SynopsisBlack comedy meets dark history along a 2,000-km Siberian road literally built on the bones of Stalin's prisoners. Survivors live alongside those who've never heard the word "Gulag" in this sweeping trip into a not-so-distant past.
Black comedy meets dark history along "the Road of Bones," a 2,000-kilometre stretch of Siberian highway that's literally built on the bodies of Stalin's prisoners. Millions of political dissidents and innocent villagers were sentenced to die mining the gold of the desolate Kolyma region in Stalin's infamous prison camps. Spurred by his grandfather's stories, filmmaker Stanislaw Mucha travels the road, starting at Magadan's "gate to hell" and ending at Yakutsk, the coldest city in the world, capturing harsh landscapes through all four seasons. Literally stumbling over bones along the way, Mucha discovers a bizarre mix of eccentrics who have either never heard the word "Gulag" or have a terrifying firsthand experience of them. From a clueless hotdog vendor to an electrocution hobbyist, former guards and surviving prisoners live alongside one another on the world's longest burial ground. Irreverently comical and historically revelatory, this unique travelogue uncovers painful truths frozen in a not-so-distant past. (hotDOCS, Myrocia Watamaniuk)
“Goulash?,” the young woman looking out of the hatch of a combined hot dog and pizza stand on the side of the windy Kolyma route asks again. No, Stanislaw Mucha did ask for “Gulag”. And he is astonished to find that here, where the Soviet penal and labour camp system shaped the natural and living environment for decades, the term isn’t commonly used. Actually, for all intents and purposes, the filmmaker’s journey seems to be more of a trip through wordscapes. It begins in Magadan Bay, which earned its nickname “gate to hell” as the port of entry for the forced labourers. It continues along the “longest graveyard in the world”, as the long distance road from the Sea of Okhotsk to Yakutsk is occasionally called. But it also crosses the paths of the living, those who stayed here or were born here, who more often than not have better things to do than to revolve around that genius loci. Encounters as inspiring electric discharges on the horizon of expectations – like those electric pulses an amateur physician picked up along the way wants to use to rejuvenate his old father.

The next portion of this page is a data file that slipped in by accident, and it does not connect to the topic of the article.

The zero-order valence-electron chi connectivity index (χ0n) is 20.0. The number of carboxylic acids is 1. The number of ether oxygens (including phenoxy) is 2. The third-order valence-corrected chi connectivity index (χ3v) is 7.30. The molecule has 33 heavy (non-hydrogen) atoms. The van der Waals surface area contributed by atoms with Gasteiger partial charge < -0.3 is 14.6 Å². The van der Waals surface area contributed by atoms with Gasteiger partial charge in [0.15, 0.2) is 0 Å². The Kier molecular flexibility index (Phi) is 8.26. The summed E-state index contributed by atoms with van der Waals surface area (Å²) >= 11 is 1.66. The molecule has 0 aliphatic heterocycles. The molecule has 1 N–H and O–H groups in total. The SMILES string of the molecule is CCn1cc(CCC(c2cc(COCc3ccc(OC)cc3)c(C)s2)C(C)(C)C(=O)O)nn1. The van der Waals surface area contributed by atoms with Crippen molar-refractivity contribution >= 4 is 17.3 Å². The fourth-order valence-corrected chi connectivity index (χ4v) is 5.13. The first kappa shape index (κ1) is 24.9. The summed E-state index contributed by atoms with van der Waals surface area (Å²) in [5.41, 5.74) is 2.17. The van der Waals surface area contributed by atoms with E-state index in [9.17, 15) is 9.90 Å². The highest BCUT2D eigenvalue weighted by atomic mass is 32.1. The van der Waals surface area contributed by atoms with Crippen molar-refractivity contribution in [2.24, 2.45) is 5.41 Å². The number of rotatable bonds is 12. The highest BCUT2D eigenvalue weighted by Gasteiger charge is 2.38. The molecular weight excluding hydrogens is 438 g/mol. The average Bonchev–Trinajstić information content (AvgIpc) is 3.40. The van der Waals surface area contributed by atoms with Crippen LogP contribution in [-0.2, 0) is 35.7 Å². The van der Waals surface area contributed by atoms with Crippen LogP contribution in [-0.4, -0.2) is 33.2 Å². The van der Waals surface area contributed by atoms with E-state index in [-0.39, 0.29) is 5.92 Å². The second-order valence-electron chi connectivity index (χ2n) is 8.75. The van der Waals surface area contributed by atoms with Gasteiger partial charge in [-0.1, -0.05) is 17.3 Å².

When the present overwrites the past, when the Putin era superimposes the Soviet era, when the eternal periphery is allowed to actively participate in the snapshots made of it, the result are bone dry punch lines: for example that slow motion pop music video Mucha treats a girls’ dancing troupe to as he drives by. (DOK Leipzig, Sylvia Görke)